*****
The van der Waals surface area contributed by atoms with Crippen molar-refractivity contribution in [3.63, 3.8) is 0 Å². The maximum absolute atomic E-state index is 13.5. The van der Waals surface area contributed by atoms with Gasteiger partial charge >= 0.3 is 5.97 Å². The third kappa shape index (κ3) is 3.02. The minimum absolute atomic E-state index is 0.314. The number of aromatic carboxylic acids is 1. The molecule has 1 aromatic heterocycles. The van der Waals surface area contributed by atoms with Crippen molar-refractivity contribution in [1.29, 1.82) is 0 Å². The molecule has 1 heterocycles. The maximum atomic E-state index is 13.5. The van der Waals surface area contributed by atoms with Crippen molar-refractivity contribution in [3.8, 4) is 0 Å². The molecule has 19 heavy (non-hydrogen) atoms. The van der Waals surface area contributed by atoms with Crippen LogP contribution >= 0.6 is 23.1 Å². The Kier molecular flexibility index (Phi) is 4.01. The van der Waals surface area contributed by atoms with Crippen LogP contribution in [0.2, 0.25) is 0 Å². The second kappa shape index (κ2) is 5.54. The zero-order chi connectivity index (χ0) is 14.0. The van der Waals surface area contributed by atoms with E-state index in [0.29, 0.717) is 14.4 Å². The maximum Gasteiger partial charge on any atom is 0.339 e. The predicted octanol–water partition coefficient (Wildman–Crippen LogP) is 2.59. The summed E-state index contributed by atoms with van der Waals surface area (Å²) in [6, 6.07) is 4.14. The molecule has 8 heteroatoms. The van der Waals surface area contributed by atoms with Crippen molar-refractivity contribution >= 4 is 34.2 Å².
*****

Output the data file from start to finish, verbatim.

The van der Waals surface area contributed by atoms with Crippen molar-refractivity contribution in [3.63, 3.8) is 0 Å². The maximum absolute atomic E-state index is 13.5. The van der Waals surface area contributed by atoms with Gasteiger partial charge >= 0.3 is 5.97 Å². The third kappa shape index (κ3) is 3.02. The minimum absolute atomic E-state index is 0.314. The number of aromatic carboxylic acids is 1. The molecule has 1 aromatic heterocycles. The van der Waals surface area contributed by atoms with Crippen molar-refractivity contribution in [1.29, 1.82) is 0 Å². The molecule has 1 heterocycles. The maximum atomic E-state index is 13.5. The van der Waals surface area contributed by atoms with Crippen molar-refractivity contribution in [3.8, 4) is 0 Å². The molecule has 19 heavy (non-hydrogen) atoms. The van der Waals surface area contributed by atoms with Crippen LogP contribution >= 0.6 is 23.1 Å². The Kier molecular flexibility index (Phi) is 4.01. The van der Waals surface area contributed by atoms with Crippen LogP contribution in [0.2, 0.25) is 0 Å². The second kappa shape index (κ2) is 5.54. The zero-order chi connectivity index (χ0) is 14.0. The van der Waals surface area contributed by atoms with E-state index in [0.29, 0.717) is 14.4 Å². The maximum Gasteiger partial charge on any atom is 0.339 e. The predicted octanol–water partition coefficient (Wildman–Crippen LogP) is 2.59. The summed E-state index contributed by atoms with van der Waals surface area (Å²) in [6, 6.07) is 4.14. The molecule has 8 heteroatoms. The van der Waals surface area contributed by atoms with Crippen molar-refractivity contribution >= 4 is 34.2 Å².